In Part 1 I related how my heart was touched by the holy sites of Israel. I’m definitely not above the innocent wonderment of, say, the Church of the Nativity in Bethlehem or the Garden Tomb in Jerusalem.
I was also reminded while in Israel of the “scandal of particularity.” This phrase can be found in Christian academic and journalistic sources such as Jonathan Hill’s What Has Christianity Ever Done for Us? (p24). It refers to the idea that God did not reveal himself universally in all times and places through a cosmic revelation of himself. Rather, he chose a particular time, place, ethnicity and culture to visit humankind in the person of Jesus: first century Palestinian Judaism.
No one knows for sure. The generous, egalitarian spirit of religion on college campuses requires that God start big and then go small. That is, if God exists, God would naturally reveal God’s-self equally to all peoples — perhaps through all the world’s religions. This is religious inclusivity.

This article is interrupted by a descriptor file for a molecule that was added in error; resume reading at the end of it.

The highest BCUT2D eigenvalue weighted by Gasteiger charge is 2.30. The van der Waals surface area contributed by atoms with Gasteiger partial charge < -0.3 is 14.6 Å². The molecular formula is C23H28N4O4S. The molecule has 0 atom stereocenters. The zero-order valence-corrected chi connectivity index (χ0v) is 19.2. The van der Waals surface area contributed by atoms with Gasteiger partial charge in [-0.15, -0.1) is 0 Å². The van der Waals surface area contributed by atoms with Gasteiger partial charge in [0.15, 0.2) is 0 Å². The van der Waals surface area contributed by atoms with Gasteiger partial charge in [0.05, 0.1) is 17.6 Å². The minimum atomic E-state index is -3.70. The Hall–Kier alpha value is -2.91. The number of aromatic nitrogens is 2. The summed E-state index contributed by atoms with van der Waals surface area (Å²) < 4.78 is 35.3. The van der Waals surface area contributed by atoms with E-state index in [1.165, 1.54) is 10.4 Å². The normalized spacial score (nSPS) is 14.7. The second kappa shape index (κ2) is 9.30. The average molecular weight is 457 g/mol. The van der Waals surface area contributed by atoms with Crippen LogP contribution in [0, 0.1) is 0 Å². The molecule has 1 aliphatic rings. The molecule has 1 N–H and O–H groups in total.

But that’s not what happened. Jesus was born in Bethlehem. He taught and died in Galilee and Judea. God started small in the person of his Son and spread out from there. At the foot of the cross and the empty tomb, all are welcome. That’s a different version of inclusivity than is expected (or required) on campus.
So when you travel to Israel and recognize the “holy sites” as such, you also acknowledge and participate in the scandal of particularity. Can we moderns handle it?